Blue Brief: Do Body Cameras Help or Hurt Police?

When I started my career as deputy sheriff — what seems like ages ago — I witnessed a time before video…when an officer with a solid track record could be trusted by default.

But I’ve also been privy to the transition into the world of video documentation of officer interactions through body-worn cameras.

Officer writing a police report

This transition was met with some resistance…

New technology had to be learned and implemented — something that the salty “old-heads” hated. There was more gear to keep up with, and officers and deputies were concerned with the idea of “Big Brother” always watching.

Quite honestly, a lot of the ones doing the complaining were the ones that had questionable track records of behavior.

And that’s the topic of today’s Blue Brief – body-worn cameras. Where did they start, and do these devices actually help police?

Table of Contents


History of Body-Worn Cameras

When I came on, all of the patrol cars in our fleet were outfitted with in-car cameras, which captured interactions in front of a patrol car.

Officers and deputies also wore wireless microphones to pick up the audio interaction.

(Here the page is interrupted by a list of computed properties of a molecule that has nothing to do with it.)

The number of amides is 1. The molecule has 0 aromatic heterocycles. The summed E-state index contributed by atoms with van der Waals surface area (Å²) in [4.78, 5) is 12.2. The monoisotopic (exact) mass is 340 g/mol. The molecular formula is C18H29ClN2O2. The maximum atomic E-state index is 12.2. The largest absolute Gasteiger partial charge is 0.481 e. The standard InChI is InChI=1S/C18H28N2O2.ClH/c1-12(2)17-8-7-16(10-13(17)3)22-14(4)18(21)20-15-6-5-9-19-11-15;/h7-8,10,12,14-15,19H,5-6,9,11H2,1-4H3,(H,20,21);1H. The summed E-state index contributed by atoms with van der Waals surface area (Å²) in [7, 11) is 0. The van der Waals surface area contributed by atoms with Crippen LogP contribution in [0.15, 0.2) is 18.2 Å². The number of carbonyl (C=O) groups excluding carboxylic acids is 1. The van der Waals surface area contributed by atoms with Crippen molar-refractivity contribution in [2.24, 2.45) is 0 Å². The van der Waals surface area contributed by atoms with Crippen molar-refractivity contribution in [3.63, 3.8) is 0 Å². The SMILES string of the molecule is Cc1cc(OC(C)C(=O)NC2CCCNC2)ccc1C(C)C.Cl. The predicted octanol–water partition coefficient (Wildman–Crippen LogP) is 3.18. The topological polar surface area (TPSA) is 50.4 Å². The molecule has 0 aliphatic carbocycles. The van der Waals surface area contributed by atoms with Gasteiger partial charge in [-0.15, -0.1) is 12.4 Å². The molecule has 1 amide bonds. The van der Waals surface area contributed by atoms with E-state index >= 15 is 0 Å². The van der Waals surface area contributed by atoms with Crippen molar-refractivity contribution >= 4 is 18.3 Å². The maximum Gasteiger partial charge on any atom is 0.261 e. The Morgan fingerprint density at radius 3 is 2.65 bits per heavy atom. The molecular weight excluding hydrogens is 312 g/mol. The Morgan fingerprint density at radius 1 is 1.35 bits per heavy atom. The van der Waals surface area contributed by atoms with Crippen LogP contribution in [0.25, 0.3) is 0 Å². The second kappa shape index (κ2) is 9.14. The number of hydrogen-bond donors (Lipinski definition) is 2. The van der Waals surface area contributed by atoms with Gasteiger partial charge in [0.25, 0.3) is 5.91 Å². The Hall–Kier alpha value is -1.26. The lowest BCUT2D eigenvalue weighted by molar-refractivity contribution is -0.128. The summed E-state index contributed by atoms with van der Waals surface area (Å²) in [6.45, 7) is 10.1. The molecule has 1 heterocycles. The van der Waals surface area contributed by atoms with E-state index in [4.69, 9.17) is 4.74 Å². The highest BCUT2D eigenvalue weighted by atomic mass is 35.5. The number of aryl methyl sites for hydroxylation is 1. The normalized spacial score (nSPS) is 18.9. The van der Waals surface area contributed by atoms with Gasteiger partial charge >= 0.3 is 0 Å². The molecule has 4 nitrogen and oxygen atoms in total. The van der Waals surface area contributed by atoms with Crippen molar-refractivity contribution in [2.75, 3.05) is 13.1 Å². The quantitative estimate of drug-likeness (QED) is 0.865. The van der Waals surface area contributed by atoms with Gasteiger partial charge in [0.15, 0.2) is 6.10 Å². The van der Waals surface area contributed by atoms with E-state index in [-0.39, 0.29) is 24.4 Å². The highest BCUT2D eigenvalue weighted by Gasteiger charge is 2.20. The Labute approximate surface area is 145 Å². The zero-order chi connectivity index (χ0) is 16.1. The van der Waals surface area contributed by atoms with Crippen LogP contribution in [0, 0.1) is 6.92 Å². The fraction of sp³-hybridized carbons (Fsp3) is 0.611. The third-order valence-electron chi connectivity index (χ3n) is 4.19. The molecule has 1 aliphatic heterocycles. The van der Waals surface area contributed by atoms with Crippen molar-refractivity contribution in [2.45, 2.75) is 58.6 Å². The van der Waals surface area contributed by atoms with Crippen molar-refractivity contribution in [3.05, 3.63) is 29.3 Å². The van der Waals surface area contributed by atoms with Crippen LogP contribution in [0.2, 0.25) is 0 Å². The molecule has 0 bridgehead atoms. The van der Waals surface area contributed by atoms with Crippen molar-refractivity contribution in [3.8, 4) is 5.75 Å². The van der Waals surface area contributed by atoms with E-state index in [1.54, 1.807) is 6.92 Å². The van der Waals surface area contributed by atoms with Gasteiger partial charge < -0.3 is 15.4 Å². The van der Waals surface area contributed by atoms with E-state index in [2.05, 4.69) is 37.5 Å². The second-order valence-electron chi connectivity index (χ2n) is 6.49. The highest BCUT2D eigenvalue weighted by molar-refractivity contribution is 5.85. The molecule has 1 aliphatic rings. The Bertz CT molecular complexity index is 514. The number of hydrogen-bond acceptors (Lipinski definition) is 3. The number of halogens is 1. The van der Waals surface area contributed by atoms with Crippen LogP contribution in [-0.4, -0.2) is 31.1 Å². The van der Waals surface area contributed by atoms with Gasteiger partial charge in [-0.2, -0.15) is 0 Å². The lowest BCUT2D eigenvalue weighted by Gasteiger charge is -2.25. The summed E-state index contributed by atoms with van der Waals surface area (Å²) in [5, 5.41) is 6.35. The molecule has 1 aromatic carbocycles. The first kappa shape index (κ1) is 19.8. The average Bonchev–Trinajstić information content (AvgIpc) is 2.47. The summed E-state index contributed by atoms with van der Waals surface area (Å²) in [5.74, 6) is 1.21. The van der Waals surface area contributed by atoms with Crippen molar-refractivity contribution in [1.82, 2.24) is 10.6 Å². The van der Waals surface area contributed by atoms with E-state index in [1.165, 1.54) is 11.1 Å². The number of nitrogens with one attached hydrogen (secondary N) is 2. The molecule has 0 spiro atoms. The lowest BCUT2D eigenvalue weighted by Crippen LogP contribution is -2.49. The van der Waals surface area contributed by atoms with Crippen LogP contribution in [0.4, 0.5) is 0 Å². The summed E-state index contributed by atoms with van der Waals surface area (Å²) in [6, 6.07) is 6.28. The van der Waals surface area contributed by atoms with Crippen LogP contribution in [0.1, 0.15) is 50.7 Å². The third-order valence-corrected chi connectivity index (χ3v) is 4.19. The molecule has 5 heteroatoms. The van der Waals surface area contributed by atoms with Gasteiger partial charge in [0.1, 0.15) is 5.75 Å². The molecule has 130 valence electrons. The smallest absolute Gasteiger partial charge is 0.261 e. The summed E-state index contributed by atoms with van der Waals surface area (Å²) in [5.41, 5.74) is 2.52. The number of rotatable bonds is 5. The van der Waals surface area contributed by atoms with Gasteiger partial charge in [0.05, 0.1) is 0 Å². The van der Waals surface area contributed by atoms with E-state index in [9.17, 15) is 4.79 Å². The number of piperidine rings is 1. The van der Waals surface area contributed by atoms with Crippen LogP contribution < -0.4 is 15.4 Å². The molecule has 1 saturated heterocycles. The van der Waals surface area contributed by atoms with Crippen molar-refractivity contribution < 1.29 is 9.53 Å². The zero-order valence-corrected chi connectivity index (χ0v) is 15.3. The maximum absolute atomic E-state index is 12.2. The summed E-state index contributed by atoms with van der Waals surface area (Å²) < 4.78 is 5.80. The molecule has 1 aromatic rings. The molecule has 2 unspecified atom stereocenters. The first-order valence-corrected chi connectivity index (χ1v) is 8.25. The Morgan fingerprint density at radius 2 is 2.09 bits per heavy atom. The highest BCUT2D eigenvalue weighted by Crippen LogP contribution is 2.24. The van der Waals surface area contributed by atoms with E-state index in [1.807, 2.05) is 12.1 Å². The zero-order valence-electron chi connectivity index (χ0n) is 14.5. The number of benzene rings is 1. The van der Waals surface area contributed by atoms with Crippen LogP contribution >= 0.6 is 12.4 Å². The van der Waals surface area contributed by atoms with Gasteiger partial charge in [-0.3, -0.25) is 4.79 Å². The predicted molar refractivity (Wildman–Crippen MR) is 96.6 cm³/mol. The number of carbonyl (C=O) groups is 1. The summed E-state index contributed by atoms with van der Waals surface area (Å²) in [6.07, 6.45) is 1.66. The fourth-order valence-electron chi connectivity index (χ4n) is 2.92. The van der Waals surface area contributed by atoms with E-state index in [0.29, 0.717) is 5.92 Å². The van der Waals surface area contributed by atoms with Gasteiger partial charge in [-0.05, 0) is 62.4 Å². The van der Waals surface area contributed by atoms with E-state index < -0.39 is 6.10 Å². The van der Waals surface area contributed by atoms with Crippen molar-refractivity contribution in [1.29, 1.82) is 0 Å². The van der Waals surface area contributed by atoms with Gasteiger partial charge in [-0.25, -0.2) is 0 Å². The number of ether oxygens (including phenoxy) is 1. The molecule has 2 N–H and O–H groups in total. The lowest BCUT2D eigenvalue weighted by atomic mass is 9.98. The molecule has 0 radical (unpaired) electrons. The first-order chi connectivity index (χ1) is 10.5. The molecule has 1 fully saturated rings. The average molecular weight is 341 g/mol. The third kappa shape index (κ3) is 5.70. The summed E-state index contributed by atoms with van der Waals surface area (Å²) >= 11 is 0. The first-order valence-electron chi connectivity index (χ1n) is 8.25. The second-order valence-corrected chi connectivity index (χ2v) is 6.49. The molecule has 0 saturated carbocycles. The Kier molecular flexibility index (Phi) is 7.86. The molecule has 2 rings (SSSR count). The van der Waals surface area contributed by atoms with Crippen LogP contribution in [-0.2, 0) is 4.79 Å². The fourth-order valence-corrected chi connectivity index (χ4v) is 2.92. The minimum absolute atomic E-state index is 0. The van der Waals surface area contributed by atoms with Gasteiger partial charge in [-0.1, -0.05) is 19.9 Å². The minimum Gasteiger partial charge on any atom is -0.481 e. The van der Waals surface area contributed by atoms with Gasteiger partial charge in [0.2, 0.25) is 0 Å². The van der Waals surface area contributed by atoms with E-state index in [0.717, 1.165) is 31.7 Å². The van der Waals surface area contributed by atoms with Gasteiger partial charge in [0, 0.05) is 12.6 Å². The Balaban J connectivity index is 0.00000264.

Motorola Mic
Motorola Body Cam (Photo: Motorola)

This tool was great for traffic stops, but outside of that, copious amounts of evidence went unwitnessed. That’s where an officer’s account and documentation of an incident carried heavy weight.

Sometime around 2009 to 2010, I was introduced to body-worn cameras.

The Fort Smith Police Department, the city in which our sheriff’s office operated, began testing the new AXON body cameras from Taser International. In 2017, Taser International rebranded under the familiar name Axon Enterprise.

Axon body camera (Photo: Kenneth Krehbiel/Axon)

I remember these introductory units were very bulky. The camera itself was a small piece like the ones Axon still uses; however, the battery and storage unit was a large piece kept separately in a belt-mounted pouch.

These were nowhere near the compact and lightweight devices they have today.

Shortly after this test run, FSPD was a part of a mainstream TV show called Police POV. The show offered something that COPS never had before…first-hand views from a cop’s perspective.

(Photo: TruTV)

While the show didn’t last long, it propelled the awareness of police work and body cameras.

Do Body Cams Help Police?

Now that the history lesson is out of the way let’s ask a question. Have body cameras actually improved police work?

As I stated before, a cop’s word went a long way prior to body cameras. Nowadays, you’ll find that nothing is true unless it’s confirmed by video footage.

Does this mean cops aren’t trustworthy anymore? Absolutely not!

The video footage is evidence and therefore solidifies an officer’s first-hand account of what they saw in real-time at the speed it happened.

The evidentiary benefit wasn’t the only good thing to come from body cameras.

Numerous hours of police body camera footage showed cops all over America helping citizens, catching bad guys, and stopping crimes.